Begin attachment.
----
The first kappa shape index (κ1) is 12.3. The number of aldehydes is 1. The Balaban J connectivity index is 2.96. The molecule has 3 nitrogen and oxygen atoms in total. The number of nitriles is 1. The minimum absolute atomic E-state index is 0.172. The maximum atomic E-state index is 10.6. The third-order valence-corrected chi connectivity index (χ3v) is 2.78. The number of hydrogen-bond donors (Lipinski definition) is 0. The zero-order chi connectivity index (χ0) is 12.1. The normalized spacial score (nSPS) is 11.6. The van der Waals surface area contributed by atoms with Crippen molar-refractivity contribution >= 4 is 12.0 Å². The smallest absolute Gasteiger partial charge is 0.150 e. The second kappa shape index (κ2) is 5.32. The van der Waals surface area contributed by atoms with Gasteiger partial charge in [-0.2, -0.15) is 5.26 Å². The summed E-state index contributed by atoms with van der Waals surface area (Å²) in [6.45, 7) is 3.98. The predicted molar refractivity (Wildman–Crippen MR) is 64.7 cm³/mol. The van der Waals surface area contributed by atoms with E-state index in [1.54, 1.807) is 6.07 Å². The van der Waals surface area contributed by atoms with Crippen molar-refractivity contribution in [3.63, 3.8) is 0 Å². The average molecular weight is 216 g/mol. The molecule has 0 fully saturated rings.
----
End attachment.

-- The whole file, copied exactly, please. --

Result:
The first kappa shape index (κ1) is 12.3. The number of aldehydes is 1. The Balaban J connectivity index is 2.96. The molecule has 3 nitrogen and oxygen atoms in total. The number of nitriles is 1. The minimum absolute atomic E-state index is 0.172. The maximum atomic E-state index is 10.6. The third-order valence-corrected chi connectivity index (χ3v) is 2.78. The number of hydrogen-bond donors (Lipinski definition) is 0. The zero-order chi connectivity index (χ0) is 12.1. The normalized spacial score (nSPS) is 11.6. The van der Waals surface area contributed by atoms with Crippen molar-refractivity contribution >= 4 is 12.0 Å². The smallest absolute Gasteiger partial charge is 0.150 e. The second kappa shape index (κ2) is 5.32. The van der Waals surface area contributed by atoms with Gasteiger partial charge in [-0.2, -0.15) is 5.26 Å². The summed E-state index contributed by atoms with van der Waals surface area (Å²) in [6.45, 7) is 3.98. The predicted molar refractivity (Wildman–Crippen MR) is 64.7 cm³/mol. The van der Waals surface area contributed by atoms with E-state index in [1.54, 1.807) is 6.07 Å². The van der Waals surface area contributed by atoms with Crippen molar-refractivity contribution in [3.63, 3.8) is 0 Å². The average molecular weight is 216 g/mol. The molecule has 0 fully saturated rings.